Indian grappler Pooja Gehlot (53kg) made headlines when she silenced Turkey’s Zeynep Yetgil in the semifinals of the UWW Under-23 World Championships on Thursday in Budapest, Hungary. Pooja wrestled her way into the final where no Indian — man or woman — has ever won a gold in the last three editions of the championship. However, in the summit clash on Friday Pooja faced-off Haruno Okuno of Japan and went down 1-12 fighting till the last striking attack. India’s wait to find its first gold medallist at the Wrestling Under-23 World Championships has ended with Pooja losing to two-time senior world champion Haruno Okuno in a bout that lasted for one minute and 12 seconds.

She got the better of 2018 Junior European Wrestling Championships gold medallist Zeynep Yetgil of Turkey 8-4 to advance to Friday’s summit showdown. Pooja was the second Indian to make it to the final of this edition of the championships following men’s freestyle expert, Ravinder (61kg), who won silver on Wednesday.

Key Takeaways:

  • Wrestler Pooja Gehlot (53kg) lost to Haruno Okuno of Japan in the summit class on Friday and with that India’s wait to find its first gold medallist at the Wrestling Under-23 World Championships is over.
  • Pooja lost to two-time senior world champion Haruno Okuno in a bout that lasted for one minute and 12 seconds. She settles for silver.
  • She made headlines on Thursday when silenced Turkey’s Zeynep Yetgil in the semi-finals of the UWW Under-23 World Championships in Budapest, Hungary. Pooja wrestled her way into the final where no Indian — man or woman — has ever won gold in the last three editions of the championship.

The Sonipat wrestler’s performance termed India’s best result at the U-23 World Championships since 2017 when Ritu Phogat won the same medal in Poland. “Her (Gehlot’s) strength is speed, but the attack wasn’t effective to upset the Japanese and she lost,” said coach Mandeep Saini, Hindustan Times reported.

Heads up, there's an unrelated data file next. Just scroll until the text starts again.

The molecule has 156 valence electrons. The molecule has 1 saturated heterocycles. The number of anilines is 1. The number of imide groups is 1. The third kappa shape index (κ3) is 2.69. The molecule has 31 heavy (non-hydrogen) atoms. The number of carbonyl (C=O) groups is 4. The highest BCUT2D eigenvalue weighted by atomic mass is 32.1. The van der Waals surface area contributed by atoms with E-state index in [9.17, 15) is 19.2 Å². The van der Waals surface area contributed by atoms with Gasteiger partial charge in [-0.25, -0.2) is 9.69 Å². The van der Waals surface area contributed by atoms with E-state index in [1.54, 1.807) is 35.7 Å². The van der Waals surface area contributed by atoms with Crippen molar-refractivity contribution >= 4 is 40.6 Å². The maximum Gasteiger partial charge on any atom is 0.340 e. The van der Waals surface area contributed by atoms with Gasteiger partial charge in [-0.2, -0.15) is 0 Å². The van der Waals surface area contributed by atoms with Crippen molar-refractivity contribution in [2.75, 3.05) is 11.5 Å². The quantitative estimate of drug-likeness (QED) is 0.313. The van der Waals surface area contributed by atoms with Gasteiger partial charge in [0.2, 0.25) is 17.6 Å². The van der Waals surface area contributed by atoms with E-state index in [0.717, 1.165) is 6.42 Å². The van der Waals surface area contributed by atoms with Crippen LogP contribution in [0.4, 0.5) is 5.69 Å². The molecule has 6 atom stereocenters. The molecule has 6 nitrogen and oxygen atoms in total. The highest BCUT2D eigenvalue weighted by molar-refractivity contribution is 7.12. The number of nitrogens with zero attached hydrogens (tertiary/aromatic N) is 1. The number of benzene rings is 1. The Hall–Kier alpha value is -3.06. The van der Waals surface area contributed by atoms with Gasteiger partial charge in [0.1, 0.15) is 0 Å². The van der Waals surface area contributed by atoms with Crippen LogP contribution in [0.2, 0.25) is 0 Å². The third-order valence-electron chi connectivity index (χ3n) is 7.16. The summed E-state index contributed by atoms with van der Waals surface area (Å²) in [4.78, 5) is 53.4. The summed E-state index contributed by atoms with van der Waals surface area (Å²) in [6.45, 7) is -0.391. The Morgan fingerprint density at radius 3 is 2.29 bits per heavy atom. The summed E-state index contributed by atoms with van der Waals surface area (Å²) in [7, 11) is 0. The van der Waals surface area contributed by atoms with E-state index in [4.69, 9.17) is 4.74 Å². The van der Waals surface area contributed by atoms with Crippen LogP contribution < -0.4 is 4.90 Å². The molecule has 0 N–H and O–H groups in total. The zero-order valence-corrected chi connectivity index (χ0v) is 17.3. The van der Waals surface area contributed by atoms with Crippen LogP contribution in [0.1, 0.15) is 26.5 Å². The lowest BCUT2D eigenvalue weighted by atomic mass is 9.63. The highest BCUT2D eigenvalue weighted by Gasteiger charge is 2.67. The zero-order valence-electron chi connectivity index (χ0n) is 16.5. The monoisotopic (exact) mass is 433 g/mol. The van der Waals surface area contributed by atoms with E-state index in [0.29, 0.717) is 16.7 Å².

He further added, “The training for the World Championships wasn’t 100 per cent yet she gave it her all on the mat. Winning silver is a big thing.”

22-year-old Pooja became the junior national champion in 2015 before clinching gold in 51kg category at the Asian Junior Wrestling Championship in Taichung, Taiwan in 2017. She then shifted her base to Rohtak to train under Rio Olympics bronze medallist Sakshi Malik’s coach, Mandeep Singh.

Fighting a star wrestler like Okuno, who has already won two senior world titles — in the 55 kg in 2017 and in the 53 kg in 2018, was not easy. So what worked for Pooja? “Initially, when I knew that I had to train with boys I was reluctant. But I wanted to be a wrestler and my father always motivated me to not think about such things. Training with Greco-Roman wrestlers helped make by defence rock-solid,” Pooja says, The Indian Express reported.

READ: Navjot Kaur – First Indian Woman Wrestler To Clinch Asian Gold

Pooja’s father Vijender Singh and family rent accommodation in Rohtak where she trains at an all boy’s akhada. “We knew coach Anand but the only problem we faced was that there were no girls at his akhada. But he agreed to train Pooja. At times, our neighbours in the village would say it is not right to let a girl train with boys. But we knew that wrestling is her passion and today’s medal is the biggest reward for us,” said Singh, who works as a lab assistant at a Sarvodya Bal Vidyalaya in Delhi.

“There is no dearth of women sparring partners in Rohtak. Moreover, her younger brother Ankit also trains with her.” said the father.

Pooja, who was initially interested in volleyball, but her height, was an issue. So, she followed her uncle Dharamvir Singh’s (also a wrestler) footstep and got enrolled under Dahiya who worked day and night to transform Pooja into a dominant wrestler. “We worked upon her strength and stance and it helped her game. It also helped her try the moves like Kalajang and Dhobi pat,” coach Dahiya recalls. She then opted for the guidance of coach Mandeep Singh.

Pooja has also suffered from a shoulder injury. “The only thing, which hampered her was a recurring shoulder injury. But we focussed on increasing her leg strength and working on the core of the body. If she remains injury free, she can be a formidable wrestler,” Mandeep says.

After recovering from the injury, Pooja won a dangal in Bhiwani and contributed the Rs 10 lakh prize money to her elder sister’s wedding. Pooja’s all-time inspiration and idol is Vinesh Phogat.

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